Oh no, my 3-year-old granddaughter, McKenzie is yelling,” No, no, no,” again and she’s thrown herself on the floor! What a challenging time as a parent and grandparent. Then I had a thought. What has the Dharma taught me?

I came up with a plan. Kenzie loves books and we’ve read together since she was a few months old. Can I find books about emotions for children? How can I teach McKenzie about patience, generosity, persistence, loving-kindness and compassion using our book reading times? I gathered a bunch of books from the library then bought the two I liked the best.

The first book is ‘Peter Panda Melts Down’ by Artie Bennet. It’s perfect for showing the frustrations, in a day, that can trigger strong emotions in children. I was careful not to make Peter “the bad guy”, but rather as someone who has lots of emotions that makes him unhappy.

We would repeat together “Oh, Petey, Petey, Petey” in an affectionate and compassionate way. I also was careful not to make the direct comparison between Petey’s melt downs and McKenzie’s. We just focused on Petey’s behaviors. I bought a stuffed mama and baby Panda. We were able to “talk” to Petey and his mama.

Dharma for Children books and puppets photo by Leslie Anderson

I looked for books that suggest to young children ways to deal with difficult emotions. ‘Calm-Down Time’ by Elizabeth Verdick is great. It acknowledges that we have strong feelings like anger and sadness and disappointment and illustrates ways to work with them.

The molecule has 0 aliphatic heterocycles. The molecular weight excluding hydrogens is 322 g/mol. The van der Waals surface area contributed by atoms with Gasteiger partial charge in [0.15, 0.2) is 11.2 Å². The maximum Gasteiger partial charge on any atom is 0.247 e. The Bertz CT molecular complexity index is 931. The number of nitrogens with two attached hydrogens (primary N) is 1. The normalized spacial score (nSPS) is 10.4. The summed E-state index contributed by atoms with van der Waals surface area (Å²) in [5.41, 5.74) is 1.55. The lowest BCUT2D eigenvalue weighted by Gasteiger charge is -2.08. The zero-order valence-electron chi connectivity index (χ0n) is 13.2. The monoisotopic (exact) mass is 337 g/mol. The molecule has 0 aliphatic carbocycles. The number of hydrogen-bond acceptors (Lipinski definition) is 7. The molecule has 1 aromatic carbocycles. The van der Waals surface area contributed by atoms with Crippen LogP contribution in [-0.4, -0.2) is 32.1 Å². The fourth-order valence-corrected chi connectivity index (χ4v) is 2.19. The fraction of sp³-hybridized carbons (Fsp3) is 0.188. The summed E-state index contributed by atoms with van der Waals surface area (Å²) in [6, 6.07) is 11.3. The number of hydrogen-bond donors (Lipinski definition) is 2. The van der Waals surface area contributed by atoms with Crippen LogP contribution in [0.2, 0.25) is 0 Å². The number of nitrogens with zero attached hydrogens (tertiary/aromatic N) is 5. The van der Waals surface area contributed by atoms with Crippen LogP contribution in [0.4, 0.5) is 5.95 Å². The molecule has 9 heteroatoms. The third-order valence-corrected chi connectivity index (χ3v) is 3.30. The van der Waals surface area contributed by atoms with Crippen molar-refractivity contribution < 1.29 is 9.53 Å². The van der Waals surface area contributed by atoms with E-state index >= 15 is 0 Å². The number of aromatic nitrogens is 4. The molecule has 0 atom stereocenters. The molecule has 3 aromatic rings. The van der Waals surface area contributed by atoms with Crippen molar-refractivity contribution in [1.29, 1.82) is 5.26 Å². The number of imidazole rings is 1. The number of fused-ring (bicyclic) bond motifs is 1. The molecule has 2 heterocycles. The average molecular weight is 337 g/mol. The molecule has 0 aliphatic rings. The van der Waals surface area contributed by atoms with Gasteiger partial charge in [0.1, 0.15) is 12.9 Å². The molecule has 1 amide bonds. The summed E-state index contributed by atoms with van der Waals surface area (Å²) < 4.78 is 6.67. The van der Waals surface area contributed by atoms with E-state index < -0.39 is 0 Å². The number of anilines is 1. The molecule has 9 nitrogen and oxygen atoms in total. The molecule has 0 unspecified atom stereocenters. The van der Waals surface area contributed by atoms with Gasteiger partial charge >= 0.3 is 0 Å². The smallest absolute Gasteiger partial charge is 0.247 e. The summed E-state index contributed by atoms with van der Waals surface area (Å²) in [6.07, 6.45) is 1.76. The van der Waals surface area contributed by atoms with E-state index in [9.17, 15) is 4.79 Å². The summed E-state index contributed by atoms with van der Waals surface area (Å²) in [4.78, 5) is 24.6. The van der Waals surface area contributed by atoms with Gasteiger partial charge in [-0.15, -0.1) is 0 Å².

Some examples are using the breath: Breathe in and out 1-2-3, creating your own quiet, calm-down place, asking for a hug, using your words to explain how you’re feeling.

With these choices and the vocabulary they provided, we were able to read the book to Petey and talk to him with these new ideas. We used the stuffed animal as puppets and Amazon helped me find titles that looked like possibilities. I placed holds on these books with the Westchester Library, role-played different scenarios.

I’m not sure if it helped Petey, but Kenzie began to use the breath 1, 2, 3, sit in her calm-down corner and ask for hugs. Her frequency of melt-downs definitely diminished. All of this was a helpful reminder of how I can share the Dharma in creative, thoughtful ways and that probably the most effective way is to demonstrate, through my behavior, what the qualities of patience, generosity, loving-kindness and compassion look like.

After 18 years of practicing Transcendental Meditation, Leslie Anderson was introduced to Buddhism through the words of Pema Chodron. She went on to study the dharma with the teachers at the Westchester Buddhist Center in Irvington, NY who are students of Trungpa Rinpoche. In 2012 Leslie took her Bodhisattva Vow with Phakchok Rinpoche and she continues to follow both the Kagyu and Nyingma traditions.

Have something to share about your Dharma practice and how it has impacted your life? We’d love to hear from you! Drop us a message at michelle@samyeInstitute.org.